In this case the Employment Appeal Tribunal (EAT) held that a tribunal had been wrong not to find a prima facie case of age discrimination where a director had made a number of derogatory ageist remarks in the context of managing an employee's performance.
Mr James, 58 at the time of the case, worked as a production manager at the employer's shoe factory which specialised in high quality ladies' shoes. The managing director was not happy with James' performance and made this clear to him. After a day of being 'shadowed' by the sales and marketing director who was checking on Mr James' management style, James took sick leave with work-related stress. At a meeting the following week the managing director asked Mr James rhetorically whether it was his age that caused his failure to meet their expectations. He also said that if Mr James was younger, it might be possible to train him. James was quite upset by these comments, and later resigned. At a subsequent grievance meeting the managing director said to James words to the effect that ‘you can't teach an old dog new tricks’.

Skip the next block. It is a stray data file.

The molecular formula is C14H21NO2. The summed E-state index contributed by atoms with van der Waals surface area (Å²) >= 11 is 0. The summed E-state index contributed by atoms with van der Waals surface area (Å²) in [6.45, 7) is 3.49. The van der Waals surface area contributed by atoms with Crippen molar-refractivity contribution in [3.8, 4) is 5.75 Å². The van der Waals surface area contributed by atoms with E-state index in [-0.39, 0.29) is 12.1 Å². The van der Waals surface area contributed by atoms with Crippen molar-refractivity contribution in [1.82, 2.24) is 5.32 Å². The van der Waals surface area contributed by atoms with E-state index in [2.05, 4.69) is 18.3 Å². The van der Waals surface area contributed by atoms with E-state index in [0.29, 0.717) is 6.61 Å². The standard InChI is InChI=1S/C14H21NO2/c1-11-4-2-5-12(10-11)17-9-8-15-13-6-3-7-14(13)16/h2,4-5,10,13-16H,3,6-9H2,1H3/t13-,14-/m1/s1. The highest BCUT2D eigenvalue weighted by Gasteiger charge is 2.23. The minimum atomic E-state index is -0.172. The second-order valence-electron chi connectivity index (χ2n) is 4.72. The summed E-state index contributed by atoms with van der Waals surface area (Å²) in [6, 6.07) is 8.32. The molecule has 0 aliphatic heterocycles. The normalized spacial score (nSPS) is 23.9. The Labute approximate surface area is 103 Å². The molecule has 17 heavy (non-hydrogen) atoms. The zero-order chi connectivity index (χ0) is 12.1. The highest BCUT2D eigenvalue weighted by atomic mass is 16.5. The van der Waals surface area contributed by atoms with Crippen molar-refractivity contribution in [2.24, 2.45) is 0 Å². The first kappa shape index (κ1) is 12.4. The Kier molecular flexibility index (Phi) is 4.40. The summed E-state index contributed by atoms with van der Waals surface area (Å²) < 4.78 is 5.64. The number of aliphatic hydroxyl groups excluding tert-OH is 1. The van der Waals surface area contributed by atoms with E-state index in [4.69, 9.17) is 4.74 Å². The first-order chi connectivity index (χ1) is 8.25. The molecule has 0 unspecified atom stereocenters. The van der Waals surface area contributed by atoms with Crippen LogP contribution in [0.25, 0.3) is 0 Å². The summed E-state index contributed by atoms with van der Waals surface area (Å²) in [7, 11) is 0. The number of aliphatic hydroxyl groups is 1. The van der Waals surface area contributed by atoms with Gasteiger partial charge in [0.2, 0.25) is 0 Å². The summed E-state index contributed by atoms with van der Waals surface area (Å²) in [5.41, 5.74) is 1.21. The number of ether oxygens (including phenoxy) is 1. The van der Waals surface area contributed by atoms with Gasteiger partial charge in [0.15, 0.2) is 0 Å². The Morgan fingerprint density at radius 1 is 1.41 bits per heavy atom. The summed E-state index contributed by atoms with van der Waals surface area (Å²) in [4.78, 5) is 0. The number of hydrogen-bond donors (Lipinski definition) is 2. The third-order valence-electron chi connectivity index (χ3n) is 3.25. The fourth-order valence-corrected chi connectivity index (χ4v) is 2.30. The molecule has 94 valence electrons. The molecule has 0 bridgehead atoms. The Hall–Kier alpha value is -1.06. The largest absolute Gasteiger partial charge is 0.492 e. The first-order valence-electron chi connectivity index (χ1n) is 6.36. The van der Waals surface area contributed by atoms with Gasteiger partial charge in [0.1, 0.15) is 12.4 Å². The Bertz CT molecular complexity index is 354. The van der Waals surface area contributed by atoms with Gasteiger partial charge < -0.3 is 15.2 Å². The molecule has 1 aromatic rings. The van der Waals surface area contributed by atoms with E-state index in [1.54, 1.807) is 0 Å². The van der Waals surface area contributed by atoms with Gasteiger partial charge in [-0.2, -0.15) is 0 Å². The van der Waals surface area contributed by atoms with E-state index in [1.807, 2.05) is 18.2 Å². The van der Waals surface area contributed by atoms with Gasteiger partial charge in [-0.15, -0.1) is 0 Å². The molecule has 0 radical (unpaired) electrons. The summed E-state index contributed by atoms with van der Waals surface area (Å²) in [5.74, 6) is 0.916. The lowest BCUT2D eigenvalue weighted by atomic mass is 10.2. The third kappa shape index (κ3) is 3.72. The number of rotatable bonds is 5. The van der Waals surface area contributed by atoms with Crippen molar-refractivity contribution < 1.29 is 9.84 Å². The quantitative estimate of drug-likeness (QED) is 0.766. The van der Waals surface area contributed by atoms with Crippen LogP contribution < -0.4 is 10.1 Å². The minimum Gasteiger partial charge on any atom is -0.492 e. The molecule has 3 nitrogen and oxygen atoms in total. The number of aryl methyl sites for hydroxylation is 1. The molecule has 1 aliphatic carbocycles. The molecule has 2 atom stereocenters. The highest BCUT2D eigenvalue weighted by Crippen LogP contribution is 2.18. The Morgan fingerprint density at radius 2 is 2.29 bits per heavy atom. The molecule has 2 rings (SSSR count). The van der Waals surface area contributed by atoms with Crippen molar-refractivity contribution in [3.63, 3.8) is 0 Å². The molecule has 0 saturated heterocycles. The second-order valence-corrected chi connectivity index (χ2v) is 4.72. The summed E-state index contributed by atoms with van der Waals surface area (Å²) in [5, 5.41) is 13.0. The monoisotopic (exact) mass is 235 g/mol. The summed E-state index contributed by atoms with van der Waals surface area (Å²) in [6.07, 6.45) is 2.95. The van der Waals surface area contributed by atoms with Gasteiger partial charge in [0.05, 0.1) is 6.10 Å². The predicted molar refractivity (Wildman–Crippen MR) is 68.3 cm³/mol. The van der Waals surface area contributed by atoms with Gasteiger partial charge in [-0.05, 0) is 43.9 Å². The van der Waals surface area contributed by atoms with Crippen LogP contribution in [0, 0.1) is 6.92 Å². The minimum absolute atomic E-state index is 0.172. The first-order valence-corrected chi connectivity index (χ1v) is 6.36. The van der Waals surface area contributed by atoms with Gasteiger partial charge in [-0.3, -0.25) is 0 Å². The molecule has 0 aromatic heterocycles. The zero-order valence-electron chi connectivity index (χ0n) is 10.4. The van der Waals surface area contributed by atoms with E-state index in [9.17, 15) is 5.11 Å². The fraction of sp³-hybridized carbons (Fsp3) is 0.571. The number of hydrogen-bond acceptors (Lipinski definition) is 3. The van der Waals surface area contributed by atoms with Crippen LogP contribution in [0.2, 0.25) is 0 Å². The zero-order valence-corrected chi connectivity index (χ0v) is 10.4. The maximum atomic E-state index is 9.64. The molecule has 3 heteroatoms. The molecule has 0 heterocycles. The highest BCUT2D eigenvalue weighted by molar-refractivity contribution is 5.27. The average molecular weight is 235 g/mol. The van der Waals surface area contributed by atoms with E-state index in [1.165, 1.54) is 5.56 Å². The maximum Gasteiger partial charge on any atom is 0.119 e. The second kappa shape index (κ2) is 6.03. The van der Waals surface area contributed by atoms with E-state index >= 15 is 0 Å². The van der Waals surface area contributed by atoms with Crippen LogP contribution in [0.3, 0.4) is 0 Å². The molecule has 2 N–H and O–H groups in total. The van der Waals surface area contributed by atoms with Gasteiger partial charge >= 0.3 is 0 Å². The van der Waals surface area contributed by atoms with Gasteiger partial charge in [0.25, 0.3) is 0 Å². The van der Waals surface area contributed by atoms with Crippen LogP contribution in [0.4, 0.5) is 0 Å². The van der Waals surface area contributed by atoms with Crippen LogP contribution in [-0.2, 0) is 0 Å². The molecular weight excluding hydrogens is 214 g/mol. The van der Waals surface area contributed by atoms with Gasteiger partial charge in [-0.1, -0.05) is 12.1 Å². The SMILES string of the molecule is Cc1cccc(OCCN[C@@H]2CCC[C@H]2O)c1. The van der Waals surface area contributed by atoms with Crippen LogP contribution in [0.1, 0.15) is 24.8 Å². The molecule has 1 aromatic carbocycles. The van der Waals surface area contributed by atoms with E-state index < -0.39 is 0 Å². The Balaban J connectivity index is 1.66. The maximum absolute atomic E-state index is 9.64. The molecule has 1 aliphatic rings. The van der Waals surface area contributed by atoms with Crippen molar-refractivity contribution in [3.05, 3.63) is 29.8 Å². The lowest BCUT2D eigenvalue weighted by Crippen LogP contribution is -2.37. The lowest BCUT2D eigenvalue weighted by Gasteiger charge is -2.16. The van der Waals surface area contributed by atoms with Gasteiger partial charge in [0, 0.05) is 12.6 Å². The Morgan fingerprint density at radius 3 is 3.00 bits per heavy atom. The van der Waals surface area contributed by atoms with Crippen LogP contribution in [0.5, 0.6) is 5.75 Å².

Mr James brought constructive unfair dismissal and age discrimination claims. The tribunal upheld the unfair dismissal claim on the basis of breach of trust and confidence. However, it held that there was insufficient evidence for the tribunal to determine whether, on the facts, they could draw an inference that the employer had treated him differently because of his age ie there was no prima facie case of age discrimination. It found it ‘highly likely’ that the managing director's remarks had been ‘taken out of context’, and were ‘fleeting thoughts on the matter in that moment but not something that influenced the way in which he or any of the other directors treated the claimant’. Since there was ‘nothing else’ to suggest discrimination, there was no prima facie case and the burden of proof did not shift to the employer.
On appeal, the EAT overturned this aspect of the decision. The remarks about age ‘plainly raise... a prima facie case of discrimination’ and it was immaterial that there was ‘nothing else’ to suggest discrimination. The case was remitted to the same tribunal.
Given the serious nature of the comments made by the original tribunal, it seems surprising that it was unable to make out a prima facie case. The ruling suggests that ageist (or other discriminatory) remarks by a manager will require a non-discriminatory explanation from the employer even where there is nothing else to suggest discrimination.